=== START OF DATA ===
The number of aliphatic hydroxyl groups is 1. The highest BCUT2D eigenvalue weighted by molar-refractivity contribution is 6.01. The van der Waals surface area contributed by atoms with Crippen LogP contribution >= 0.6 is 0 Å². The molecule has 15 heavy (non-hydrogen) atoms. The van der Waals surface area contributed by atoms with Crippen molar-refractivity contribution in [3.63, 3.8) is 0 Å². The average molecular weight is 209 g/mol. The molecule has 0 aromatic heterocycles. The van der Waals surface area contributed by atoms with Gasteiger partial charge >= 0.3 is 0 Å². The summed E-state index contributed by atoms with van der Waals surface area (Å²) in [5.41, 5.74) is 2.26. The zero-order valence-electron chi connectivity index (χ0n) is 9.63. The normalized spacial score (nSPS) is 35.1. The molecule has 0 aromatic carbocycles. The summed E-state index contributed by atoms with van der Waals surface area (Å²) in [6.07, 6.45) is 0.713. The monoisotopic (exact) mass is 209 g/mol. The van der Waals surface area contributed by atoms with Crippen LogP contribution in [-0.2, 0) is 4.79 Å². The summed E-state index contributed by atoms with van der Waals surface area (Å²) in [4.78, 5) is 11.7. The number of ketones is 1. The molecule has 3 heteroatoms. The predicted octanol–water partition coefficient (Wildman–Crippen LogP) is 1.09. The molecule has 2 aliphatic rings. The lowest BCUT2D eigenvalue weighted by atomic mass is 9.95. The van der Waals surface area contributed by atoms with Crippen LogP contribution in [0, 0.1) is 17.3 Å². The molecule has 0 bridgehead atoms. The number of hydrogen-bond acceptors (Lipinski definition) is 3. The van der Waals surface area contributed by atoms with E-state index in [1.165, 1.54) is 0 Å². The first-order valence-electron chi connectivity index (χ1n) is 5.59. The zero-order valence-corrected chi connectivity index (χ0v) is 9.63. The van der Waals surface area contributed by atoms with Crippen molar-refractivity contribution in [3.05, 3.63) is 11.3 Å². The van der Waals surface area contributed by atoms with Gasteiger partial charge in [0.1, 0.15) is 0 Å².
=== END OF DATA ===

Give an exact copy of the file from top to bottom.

The number of aliphatic hydroxyl groups is 1. The highest BCUT2D eigenvalue weighted by molar-refractivity contribution is 6.01. The van der Waals surface area contributed by atoms with Crippen LogP contribution >= 0.6 is 0 Å². The molecule has 15 heavy (non-hydrogen) atoms. The van der Waals surface area contributed by atoms with Crippen molar-refractivity contribution in [3.63, 3.8) is 0 Å². The average molecular weight is 209 g/mol. The molecule has 0 aromatic heterocycles. The van der Waals surface area contributed by atoms with Gasteiger partial charge >= 0.3 is 0 Å². The summed E-state index contributed by atoms with van der Waals surface area (Å²) in [5.41, 5.74) is 2.26. The zero-order valence-electron chi connectivity index (χ0n) is 9.63. The normalized spacial score (nSPS) is 35.1. The molecule has 0 aromatic carbocycles. The summed E-state index contributed by atoms with van der Waals surface area (Å²) in [6.07, 6.45) is 0.713. The monoisotopic (exact) mass is 209 g/mol. The van der Waals surface area contributed by atoms with Crippen LogP contribution in [-0.2, 0) is 4.79 Å². The summed E-state index contributed by atoms with van der Waals surface area (Å²) in [4.78, 5) is 11.7. The number of ketones is 1. The molecule has 3 heteroatoms. The predicted octanol–water partition coefficient (Wildman–Crippen LogP) is 1.09. The molecule has 2 aliphatic rings. The lowest BCUT2D eigenvalue weighted by atomic mass is 9.95. The van der Waals surface area contributed by atoms with Crippen LogP contribution in [0, 0.1) is 17.3 Å². The molecule has 0 bridgehead atoms. The number of hydrogen-bond acceptors (Lipinski definition) is 3. The van der Waals surface area contributed by atoms with E-state index in [1.165, 1.54) is 0 Å². The first-order valence-electron chi connectivity index (χ1n) is 5.59. The zero-order valence-corrected chi connectivity index (χ0v) is 9.63. The van der Waals surface area contributed by atoms with Crippen molar-refractivity contribution in [3.05, 3.63) is 11.3 Å². The van der Waals surface area contributed by atoms with Gasteiger partial charge in [0.1, 0.15) is 0 Å².